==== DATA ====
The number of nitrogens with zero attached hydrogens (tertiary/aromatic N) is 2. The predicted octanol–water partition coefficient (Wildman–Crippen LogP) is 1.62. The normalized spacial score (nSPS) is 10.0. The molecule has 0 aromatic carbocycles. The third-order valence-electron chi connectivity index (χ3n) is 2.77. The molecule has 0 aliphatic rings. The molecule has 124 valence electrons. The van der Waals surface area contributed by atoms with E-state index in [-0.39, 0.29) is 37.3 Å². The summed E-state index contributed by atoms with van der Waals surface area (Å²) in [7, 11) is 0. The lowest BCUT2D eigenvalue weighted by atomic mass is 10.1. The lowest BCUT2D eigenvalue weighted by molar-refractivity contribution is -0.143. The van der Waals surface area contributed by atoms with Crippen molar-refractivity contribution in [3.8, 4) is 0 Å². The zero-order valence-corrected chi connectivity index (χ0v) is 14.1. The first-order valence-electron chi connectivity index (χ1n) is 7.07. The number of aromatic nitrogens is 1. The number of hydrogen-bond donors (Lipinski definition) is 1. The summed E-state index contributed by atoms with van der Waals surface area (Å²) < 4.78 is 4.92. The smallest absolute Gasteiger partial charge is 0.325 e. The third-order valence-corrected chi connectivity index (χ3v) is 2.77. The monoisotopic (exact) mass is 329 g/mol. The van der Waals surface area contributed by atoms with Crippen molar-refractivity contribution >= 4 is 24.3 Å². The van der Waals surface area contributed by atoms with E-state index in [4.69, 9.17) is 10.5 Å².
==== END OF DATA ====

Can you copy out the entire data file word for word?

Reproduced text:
The number of nitrogens with zero attached hydrogens (tertiary/aromatic N) is 2. The predicted octanol–water partition coefficient (Wildman–Crippen LogP) is 1.62. The normalized spacial score (nSPS) is 10.0. The molecule has 0 aromatic carbocycles. The third-order valence-electron chi connectivity index (χ3n) is 2.77. The molecule has 0 aliphatic rings. The molecule has 124 valence electrons. The van der Waals surface area contributed by atoms with E-state index in [-0.39, 0.29) is 37.3 Å². The summed E-state index contributed by atoms with van der Waals surface area (Å²) in [7, 11) is 0. The lowest BCUT2D eigenvalue weighted by atomic mass is 10.1. The lowest BCUT2D eigenvalue weighted by molar-refractivity contribution is -0.143. The van der Waals surface area contributed by atoms with Crippen molar-refractivity contribution in [3.8, 4) is 0 Å². The zero-order valence-corrected chi connectivity index (χ0v) is 14.1. The first-order valence-electron chi connectivity index (χ1n) is 7.07. The number of aromatic nitrogens is 1. The number of hydrogen-bond donors (Lipinski definition) is 1. The summed E-state index contributed by atoms with van der Waals surface area (Å²) < 4.78 is 4.92. The smallest absolute Gasteiger partial charge is 0.325 e. The third-order valence-corrected chi connectivity index (χ3v) is 2.77. The monoisotopic (exact) mass is 329 g/mol. The van der Waals surface area contributed by atoms with Crippen molar-refractivity contribution >= 4 is 24.3 Å². The van der Waals surface area contributed by atoms with E-state index in [4.69, 9.17) is 10.5 Å².